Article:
Outside the business he was involved heavily in political and temperance work, was an active member of the Liberal Association and was on the Executive Committee of the Permissive Bill and Temperance Association. A cultured man, he was said to have a wide knowledge of art and literature. John died in August 1917, at the early age of 53, and was buried in Neilston Cemetery.
Andrew Shanks (c.1884 – 1967)
Another son of William’s, Andrew, joined the company in 1898. He was first sent to the Iron Pattern Shop for some practical experience while taking engineering classes at night. In his later career he concentrated on export and travelled widely, expanding the company’s reach world-wide. He joined the board in 1934 and became Director in Charge of Export. He also followed the family tradition of pursuing public office and was Provost of Barrhead from 1952-55. He retired from Shanks in 1955.
Andrew inherited his father’s love of music and in 1908 left the company for a number of years to pursue this as a career. He enrolled in the Royal Academy of Music and joined the Beecham Opera Company which toured London theatres during WW1. Andrew was said to have a ‘tremendous stage presence and a great vocal range’ and sang many famous baritone roles. In his book Lest We Forget local historian James McWhirter recalls Andrew filling the Glen Hall with the sound of his favourite song King Charles.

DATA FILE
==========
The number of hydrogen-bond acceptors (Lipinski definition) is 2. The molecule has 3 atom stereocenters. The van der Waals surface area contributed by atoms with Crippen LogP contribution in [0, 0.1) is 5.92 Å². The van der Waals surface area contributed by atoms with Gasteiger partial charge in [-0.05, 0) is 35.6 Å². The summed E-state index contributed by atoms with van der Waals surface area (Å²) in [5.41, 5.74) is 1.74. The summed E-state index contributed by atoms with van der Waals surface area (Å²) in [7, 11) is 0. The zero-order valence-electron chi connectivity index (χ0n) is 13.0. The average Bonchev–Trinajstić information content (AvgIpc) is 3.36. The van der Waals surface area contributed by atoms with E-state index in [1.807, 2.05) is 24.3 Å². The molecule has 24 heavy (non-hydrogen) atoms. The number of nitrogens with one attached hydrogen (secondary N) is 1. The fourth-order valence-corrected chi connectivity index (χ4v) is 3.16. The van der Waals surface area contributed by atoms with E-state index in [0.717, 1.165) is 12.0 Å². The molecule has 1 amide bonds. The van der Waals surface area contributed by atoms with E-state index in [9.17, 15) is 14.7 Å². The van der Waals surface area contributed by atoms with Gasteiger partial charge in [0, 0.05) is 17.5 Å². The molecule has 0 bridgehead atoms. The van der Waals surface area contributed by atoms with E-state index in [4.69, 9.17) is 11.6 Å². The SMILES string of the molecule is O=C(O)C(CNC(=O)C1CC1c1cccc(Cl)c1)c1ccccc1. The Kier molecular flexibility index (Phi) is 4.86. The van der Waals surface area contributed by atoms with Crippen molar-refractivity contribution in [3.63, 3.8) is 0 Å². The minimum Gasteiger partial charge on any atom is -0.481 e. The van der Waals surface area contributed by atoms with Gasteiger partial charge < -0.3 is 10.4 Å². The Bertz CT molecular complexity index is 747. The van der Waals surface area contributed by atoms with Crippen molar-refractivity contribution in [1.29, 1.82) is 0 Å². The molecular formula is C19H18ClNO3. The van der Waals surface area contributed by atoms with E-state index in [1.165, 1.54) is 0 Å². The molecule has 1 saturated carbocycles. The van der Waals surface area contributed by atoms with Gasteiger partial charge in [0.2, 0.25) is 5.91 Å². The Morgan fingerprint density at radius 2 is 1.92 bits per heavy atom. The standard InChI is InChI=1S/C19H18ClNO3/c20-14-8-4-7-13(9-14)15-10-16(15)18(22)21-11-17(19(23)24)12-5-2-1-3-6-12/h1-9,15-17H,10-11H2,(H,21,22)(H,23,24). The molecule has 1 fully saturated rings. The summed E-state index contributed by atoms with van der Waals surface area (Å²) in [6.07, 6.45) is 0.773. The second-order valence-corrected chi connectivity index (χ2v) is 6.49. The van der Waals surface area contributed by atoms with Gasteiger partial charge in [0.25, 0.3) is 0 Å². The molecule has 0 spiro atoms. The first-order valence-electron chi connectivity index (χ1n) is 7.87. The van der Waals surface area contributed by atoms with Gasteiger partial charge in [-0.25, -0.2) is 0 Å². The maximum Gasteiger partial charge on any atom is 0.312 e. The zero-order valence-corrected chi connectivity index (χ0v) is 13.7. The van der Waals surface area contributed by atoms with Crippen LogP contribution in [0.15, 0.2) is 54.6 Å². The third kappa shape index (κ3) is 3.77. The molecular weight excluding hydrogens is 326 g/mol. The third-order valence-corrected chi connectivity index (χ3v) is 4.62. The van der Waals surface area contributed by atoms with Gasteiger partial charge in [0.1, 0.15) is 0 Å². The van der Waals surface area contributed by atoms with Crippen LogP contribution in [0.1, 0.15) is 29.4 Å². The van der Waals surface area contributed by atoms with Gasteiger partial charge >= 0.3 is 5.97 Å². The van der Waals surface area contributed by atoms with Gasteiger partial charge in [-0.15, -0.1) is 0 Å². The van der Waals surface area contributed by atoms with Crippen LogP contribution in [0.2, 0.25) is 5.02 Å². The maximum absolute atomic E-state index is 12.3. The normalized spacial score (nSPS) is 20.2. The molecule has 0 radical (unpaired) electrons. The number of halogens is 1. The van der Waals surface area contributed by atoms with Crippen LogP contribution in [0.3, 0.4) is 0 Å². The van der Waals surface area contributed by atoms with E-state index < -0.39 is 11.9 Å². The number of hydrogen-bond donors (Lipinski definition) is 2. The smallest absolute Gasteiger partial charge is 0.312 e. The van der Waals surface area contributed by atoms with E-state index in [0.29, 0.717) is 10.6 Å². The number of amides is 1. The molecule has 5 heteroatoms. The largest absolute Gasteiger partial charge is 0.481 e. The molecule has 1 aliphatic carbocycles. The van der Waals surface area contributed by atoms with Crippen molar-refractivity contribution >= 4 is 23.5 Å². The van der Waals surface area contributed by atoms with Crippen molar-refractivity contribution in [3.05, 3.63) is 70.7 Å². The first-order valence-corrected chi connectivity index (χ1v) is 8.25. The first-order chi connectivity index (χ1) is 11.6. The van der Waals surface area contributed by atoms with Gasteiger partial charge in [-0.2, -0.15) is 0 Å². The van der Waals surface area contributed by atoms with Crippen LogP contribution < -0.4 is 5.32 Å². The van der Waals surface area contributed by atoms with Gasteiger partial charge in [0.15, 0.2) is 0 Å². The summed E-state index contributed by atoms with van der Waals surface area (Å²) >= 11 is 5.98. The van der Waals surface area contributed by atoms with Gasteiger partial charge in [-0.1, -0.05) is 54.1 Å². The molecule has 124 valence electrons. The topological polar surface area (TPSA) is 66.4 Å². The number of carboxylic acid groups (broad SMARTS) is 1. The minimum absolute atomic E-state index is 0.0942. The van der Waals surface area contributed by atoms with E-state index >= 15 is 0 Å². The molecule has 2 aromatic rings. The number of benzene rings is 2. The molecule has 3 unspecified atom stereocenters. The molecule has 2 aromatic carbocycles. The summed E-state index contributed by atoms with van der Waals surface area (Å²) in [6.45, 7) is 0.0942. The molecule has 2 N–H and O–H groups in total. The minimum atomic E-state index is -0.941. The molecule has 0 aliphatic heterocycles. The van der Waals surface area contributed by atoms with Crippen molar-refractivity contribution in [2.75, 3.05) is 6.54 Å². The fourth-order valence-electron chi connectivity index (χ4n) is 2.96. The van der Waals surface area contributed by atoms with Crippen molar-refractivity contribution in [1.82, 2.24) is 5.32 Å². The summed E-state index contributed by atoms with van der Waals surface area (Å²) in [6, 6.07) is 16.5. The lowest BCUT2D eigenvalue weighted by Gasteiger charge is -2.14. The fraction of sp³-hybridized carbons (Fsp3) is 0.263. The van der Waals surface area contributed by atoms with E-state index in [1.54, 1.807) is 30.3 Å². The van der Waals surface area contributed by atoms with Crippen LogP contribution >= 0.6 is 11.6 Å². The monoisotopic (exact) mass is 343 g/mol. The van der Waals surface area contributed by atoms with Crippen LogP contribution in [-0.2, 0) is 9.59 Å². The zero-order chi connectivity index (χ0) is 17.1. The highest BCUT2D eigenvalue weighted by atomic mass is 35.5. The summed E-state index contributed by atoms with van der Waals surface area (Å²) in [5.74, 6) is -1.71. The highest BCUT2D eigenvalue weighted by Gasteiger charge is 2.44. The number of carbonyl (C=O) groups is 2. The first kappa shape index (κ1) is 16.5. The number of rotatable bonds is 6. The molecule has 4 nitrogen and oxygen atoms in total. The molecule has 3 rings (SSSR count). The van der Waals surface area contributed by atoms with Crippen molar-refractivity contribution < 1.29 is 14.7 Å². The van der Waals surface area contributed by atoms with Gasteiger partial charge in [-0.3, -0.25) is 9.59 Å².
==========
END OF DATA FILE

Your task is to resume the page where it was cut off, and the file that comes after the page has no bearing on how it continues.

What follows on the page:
Gilbert Shanks (1889 – 1983)
Gilbert was one of William Shanks’ sons and we are indebted to him for his record of the company’s history The First Hundred Years (1851 – 1951), which has provided much of the information for this exhibition.
Gilbert joined the company in 1906, beginning his career in the drawing office. This was the department which produced the beautiful catalogues that we have in our collection today. Gilbert progressed steadily through the company, becoming Commercial Manager and being appointed to the board in 1919. A year later, he became a Managing Director along with his cousin Ronald, with whom he also later shared the Chairmanship. After many years, he stood down when the Chairmanship passed to Kenneth Shanks in 1964.
Ronald Shanks (1893 – 1961 )
Ronald Shanks was the grandson of the original founder John and joined the company in 1910, beginning his career at the Victorian Pottery. In 1919 he became a member of the board along with his cousin Gilbert. Ronald’s expertise was in the smooth operation of the factories, and in 1918 when Shanks acquired Longpark Pottery in Kilmarnock, Ronald took over as manager. In 1919 he took over the new works at Victoria Road and in 1920 became a Managing Director.
Ronald was a strong personality who made a big impact on those around him. In his company history The Last Two Decades, J G Mills write of Ronald:
Ronald was responsible for production in our many manufacturing units, and allied to a lifetime’s experience of our manifold wares, he could, when he chose, exert a drive so remarkable as to be felt in every corner of our factories. His wrath was a terrible thing to encounter, but he was always fair, and loyal to the point of indulgence, to his subordinates.
Sadly Ronald died unexpectedly in 1961.